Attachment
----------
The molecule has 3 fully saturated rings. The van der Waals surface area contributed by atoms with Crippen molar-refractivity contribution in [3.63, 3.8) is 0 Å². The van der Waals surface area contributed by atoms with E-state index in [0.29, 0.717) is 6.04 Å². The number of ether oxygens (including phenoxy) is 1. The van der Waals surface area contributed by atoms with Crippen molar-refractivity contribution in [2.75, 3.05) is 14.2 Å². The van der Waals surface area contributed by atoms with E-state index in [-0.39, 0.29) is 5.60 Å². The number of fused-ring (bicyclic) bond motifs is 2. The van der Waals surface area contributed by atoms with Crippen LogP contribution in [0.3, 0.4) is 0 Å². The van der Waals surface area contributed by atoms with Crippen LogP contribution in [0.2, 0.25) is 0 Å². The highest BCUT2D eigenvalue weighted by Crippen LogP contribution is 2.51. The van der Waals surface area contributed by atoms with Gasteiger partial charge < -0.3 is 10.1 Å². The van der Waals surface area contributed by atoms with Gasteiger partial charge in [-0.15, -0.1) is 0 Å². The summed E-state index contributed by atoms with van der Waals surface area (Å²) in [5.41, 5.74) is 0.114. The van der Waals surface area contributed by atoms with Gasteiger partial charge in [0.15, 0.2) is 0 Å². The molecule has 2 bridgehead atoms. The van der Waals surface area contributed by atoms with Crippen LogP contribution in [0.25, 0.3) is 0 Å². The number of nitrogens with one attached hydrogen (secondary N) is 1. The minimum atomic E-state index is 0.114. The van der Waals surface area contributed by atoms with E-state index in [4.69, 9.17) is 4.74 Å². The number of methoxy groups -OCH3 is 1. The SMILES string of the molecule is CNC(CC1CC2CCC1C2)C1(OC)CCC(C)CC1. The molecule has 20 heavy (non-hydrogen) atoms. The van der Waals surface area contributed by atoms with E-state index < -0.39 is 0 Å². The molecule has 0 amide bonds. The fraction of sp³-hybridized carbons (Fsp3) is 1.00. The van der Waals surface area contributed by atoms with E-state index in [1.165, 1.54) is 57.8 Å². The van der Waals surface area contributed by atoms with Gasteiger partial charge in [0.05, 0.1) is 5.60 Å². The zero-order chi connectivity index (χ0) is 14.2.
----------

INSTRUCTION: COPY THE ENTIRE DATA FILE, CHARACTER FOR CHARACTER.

The molecule has 3 fully saturated rings. The van der Waals surface area contributed by atoms with Crippen molar-refractivity contribution in [3.63, 3.8) is 0 Å². The van der Waals surface area contributed by atoms with E-state index in [0.29, 0.717) is 6.04 Å². The number of ether oxygens (including phenoxy) is 1. The van der Waals surface area contributed by atoms with Crippen molar-refractivity contribution in [2.75, 3.05) is 14.2 Å². The van der Waals surface area contributed by atoms with E-state index in [-0.39, 0.29) is 5.60 Å². The number of fused-ring (bicyclic) bond motifs is 2. The van der Waals surface area contributed by atoms with Crippen LogP contribution in [0.3, 0.4) is 0 Å². The van der Waals surface area contributed by atoms with Crippen LogP contribution in [0.2, 0.25) is 0 Å². The highest BCUT2D eigenvalue weighted by Crippen LogP contribution is 2.51. The van der Waals surface area contributed by atoms with Gasteiger partial charge < -0.3 is 10.1 Å². The van der Waals surface area contributed by atoms with Gasteiger partial charge in [-0.15, -0.1) is 0 Å². The summed E-state index contributed by atoms with van der Waals surface area (Å²) in [5.41, 5.74) is 0.114. The van der Waals surface area contributed by atoms with Gasteiger partial charge in [0.15, 0.2) is 0 Å². The molecule has 2 bridgehead atoms. The van der Waals surface area contributed by atoms with Crippen LogP contribution in [0.25, 0.3) is 0 Å². The number of nitrogens with one attached hydrogen (secondary N) is 1. The minimum atomic E-state index is 0.114. The van der Waals surface area contributed by atoms with E-state index in [4.69, 9.17) is 4.74 Å². The number of methoxy groups -OCH3 is 1. The SMILES string of the molecule is CNC(CC1CC2CCC1C2)C1(OC)CCC(C)CC1. The molecule has 20 heavy (non-hydrogen) atoms. The van der Waals surface area contributed by atoms with E-state index < -0.39 is 0 Å². The molecule has 0 amide bonds. The fraction of sp³-hybridized carbons (Fsp3) is 1.00. The van der Waals surface area contributed by atoms with E-state index in [1.165, 1.54) is 57.8 Å². The van der Waals surface area contributed by atoms with Gasteiger partial charge in [0.05, 0.1) is 5.60 Å². The zero-order chi connectivity index (χ0) is 14.2.